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Is Masturbation a Sin

Is Masturbation a Sin

Is Masturbation a Sin

Let’s be clear, masturbation is an act of instant, self-gratification. It is quite the opposite of the self-control that we are constantly reminded of in the Bible. Self-control is an act of obedience to our Holy God and a fruit of the Spirit (Galatians 5:22-23) an act that requires restraint, thought, intentionality, and delayed gratification.

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Immanuel Kant, (who was raised as a Pietist), when writing on masturbation, argued that "...the question here is whether the human being is subject to a duty to himself with regard to this enjoyment, violation of which is a defiling (not merely a debasing)" of the humanity in his own person. The impetus to this pleasure is called carnal lust (or also simply lust). The vice engendered through it is called lewdness; the virtue with regard to this sensuous impulse is called chastity, which is to be represented here as a duty of the human being to himself. Lust is called unnatural if one is aroused to it not by a real object but by his imagining it, so that he himself creates one, contrary to [natural] purpose; for in this way imagination brings forth a desire contrary to nature's end, and indeed to an end even more important than that of love of life itself, since it aims at the preservation of the whole species and not only of the individual. That such an unnatural use (and so misuse) of one's sexual attribute is a violation of duty to oneself, and indeed one contrary to morality in its highest degree, occurs to everyone immediately, with the thought of it, and stirs up an aversion to this thought to such an extent that it is considered indecent even to call this vice by its proper name. But it is not so easy to produce a rational proof that unnatural, and even merely unpurposive, use of one's sexual attribute is inadmissible as being a violation of duty to oneself (and indeed, as far as its unnatural use is concerned, a violation in the highest degree). — The ground of proof is, indeed, that by it man surrenders his personality (throwing it away), since he uses himself merely as a means to satisfy an animal impulse. But this does not explain the high degree of violation of the humanity in one's own person by such a vice in its unnaturalness, which seems in terms of its form (the disposition it involves) to exceed even murdering oneself. It consists, then, in this...unnatural lust, makes man not only an object of enjoyment but, still further, a thing that is contrary to nature, that is, a loathsome object, and so deprives him of all respect for himself."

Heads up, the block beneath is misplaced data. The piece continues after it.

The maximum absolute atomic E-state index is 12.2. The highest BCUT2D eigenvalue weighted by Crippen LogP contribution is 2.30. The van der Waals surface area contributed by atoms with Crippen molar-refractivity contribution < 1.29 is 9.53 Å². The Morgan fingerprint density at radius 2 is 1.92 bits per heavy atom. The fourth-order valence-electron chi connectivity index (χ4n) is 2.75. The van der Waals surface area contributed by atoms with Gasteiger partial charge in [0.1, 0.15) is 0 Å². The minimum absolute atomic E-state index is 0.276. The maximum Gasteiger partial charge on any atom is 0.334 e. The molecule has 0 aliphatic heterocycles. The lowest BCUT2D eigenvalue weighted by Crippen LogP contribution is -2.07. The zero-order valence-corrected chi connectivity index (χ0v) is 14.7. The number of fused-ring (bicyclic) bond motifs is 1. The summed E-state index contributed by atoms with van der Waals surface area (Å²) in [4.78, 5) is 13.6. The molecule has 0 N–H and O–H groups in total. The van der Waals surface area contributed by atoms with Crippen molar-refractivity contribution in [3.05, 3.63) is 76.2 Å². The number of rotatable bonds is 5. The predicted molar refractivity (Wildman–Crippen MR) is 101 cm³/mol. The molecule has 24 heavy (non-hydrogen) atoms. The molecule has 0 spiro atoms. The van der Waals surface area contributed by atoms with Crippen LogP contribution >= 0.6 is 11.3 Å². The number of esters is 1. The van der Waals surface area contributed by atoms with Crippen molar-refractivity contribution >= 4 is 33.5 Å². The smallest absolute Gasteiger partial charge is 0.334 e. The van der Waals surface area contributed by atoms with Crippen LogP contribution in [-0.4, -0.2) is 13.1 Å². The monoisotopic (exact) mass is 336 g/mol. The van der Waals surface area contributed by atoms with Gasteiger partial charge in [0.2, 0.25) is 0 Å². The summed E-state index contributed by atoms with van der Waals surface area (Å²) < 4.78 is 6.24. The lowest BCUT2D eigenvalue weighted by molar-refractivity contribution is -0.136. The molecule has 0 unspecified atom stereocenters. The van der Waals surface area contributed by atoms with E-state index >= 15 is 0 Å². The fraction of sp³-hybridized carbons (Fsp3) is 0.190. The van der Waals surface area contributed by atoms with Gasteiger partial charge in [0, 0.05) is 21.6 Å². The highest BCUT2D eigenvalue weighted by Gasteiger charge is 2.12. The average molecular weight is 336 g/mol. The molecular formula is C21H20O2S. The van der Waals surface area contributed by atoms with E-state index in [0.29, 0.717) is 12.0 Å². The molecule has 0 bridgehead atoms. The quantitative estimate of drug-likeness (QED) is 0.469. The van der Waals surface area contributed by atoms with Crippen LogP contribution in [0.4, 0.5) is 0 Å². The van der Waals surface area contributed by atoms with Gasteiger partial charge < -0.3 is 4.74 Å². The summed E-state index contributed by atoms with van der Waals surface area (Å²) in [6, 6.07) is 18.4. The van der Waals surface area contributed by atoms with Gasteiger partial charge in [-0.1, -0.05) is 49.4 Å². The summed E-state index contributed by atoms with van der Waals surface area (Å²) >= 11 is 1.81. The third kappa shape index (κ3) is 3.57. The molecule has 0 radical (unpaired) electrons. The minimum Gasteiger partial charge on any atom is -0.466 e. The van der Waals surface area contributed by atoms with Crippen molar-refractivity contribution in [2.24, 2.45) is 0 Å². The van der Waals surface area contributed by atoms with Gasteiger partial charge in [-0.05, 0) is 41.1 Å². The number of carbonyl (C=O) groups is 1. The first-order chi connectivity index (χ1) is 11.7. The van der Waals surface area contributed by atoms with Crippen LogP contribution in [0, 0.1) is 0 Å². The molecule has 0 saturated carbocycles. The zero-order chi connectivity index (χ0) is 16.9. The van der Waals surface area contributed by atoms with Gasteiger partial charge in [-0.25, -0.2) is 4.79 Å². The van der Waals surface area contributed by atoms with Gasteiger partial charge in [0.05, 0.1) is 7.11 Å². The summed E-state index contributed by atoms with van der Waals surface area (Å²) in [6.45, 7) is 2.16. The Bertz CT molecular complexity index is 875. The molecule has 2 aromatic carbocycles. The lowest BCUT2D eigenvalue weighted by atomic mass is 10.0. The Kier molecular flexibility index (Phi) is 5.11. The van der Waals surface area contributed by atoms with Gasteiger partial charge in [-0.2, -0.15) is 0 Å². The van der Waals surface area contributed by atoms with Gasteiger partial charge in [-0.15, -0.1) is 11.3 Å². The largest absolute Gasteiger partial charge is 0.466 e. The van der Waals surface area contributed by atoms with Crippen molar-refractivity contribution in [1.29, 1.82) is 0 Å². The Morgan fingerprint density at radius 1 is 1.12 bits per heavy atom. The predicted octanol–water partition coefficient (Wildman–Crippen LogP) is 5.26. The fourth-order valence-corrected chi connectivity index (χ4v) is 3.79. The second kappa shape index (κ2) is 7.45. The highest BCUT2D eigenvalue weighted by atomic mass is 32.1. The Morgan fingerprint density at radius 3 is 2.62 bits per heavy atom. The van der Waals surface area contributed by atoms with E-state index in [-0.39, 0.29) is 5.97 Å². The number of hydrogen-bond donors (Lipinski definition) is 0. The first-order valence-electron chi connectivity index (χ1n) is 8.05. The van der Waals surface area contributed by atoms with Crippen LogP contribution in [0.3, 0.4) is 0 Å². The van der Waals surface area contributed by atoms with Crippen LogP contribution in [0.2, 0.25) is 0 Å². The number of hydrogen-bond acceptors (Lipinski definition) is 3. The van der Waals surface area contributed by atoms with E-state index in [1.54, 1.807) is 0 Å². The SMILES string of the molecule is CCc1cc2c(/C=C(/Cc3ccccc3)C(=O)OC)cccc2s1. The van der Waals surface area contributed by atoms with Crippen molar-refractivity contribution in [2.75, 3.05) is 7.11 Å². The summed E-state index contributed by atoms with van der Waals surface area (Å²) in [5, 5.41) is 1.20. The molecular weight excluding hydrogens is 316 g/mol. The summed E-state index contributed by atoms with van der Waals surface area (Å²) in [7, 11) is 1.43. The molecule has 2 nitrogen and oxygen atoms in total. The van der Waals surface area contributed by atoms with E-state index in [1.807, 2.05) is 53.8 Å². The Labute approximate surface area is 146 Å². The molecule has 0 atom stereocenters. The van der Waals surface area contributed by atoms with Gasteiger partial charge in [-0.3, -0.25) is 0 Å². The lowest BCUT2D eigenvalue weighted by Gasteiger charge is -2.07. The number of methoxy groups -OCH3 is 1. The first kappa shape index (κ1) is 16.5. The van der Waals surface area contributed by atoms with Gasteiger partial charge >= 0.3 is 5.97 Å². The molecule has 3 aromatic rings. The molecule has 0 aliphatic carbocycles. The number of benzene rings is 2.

The sexual sins of fornication, adultery and masturbation, as well as hatred, jealousy, drunkenness and other sins are considered to be sins of the heart as much as the body. It is thought that turning away from sexual sin is turning away from self-indulgence for the purpose of self gratification. Instead of turning to the desires of the flesh, the Orthodox Christian turns to the Holy Spirit, whose fruit is believed to be love, joy, peace, patience, kindness, goodness, faithfulness, gentleness and self-control. (Source: en.wikipedia.org)

 

 

 

 

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